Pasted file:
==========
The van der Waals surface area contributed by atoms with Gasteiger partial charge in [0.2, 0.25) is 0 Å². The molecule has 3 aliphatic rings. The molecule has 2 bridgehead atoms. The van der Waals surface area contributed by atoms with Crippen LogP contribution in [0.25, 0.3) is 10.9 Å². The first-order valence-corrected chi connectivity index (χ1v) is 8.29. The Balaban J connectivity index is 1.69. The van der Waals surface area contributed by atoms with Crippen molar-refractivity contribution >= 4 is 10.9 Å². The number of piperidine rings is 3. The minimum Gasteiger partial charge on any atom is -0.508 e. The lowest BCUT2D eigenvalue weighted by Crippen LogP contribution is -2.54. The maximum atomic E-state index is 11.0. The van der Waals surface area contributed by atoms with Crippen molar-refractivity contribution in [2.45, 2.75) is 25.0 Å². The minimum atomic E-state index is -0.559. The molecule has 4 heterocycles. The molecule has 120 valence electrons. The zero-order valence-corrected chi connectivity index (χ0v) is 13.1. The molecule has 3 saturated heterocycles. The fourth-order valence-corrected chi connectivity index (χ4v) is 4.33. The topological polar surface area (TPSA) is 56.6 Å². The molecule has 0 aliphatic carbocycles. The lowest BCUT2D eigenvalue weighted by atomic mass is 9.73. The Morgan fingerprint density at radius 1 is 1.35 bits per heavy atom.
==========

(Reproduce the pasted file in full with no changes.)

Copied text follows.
The van der Waals surface area contributed by atoms with Gasteiger partial charge in [0.2, 0.25) is 0 Å². The molecule has 3 aliphatic rings. The molecule has 2 bridgehead atoms. The van der Waals surface area contributed by atoms with Crippen LogP contribution in [0.25, 0.3) is 10.9 Å². The first-order valence-corrected chi connectivity index (χ1v) is 8.29. The Balaban J connectivity index is 1.69. The van der Waals surface area contributed by atoms with Crippen molar-refractivity contribution >= 4 is 10.9 Å². The number of piperidine rings is 3. The minimum Gasteiger partial charge on any atom is -0.508 e. The lowest BCUT2D eigenvalue weighted by Crippen LogP contribution is -2.54. The maximum atomic E-state index is 11.0. The van der Waals surface area contributed by atoms with Crippen molar-refractivity contribution in [2.45, 2.75) is 25.0 Å². The minimum atomic E-state index is -0.559. The molecule has 4 heterocycles. The molecule has 120 valence electrons. The zero-order valence-corrected chi connectivity index (χ0v) is 13.1. The molecule has 3 saturated heterocycles. The fourth-order valence-corrected chi connectivity index (χ4v) is 4.33. The topological polar surface area (TPSA) is 56.6 Å². The molecule has 0 aliphatic carbocycles. The lowest BCUT2D eigenvalue weighted by atomic mass is 9.73. The Morgan fingerprint density at radius 1 is 1.35 bits per heavy atom.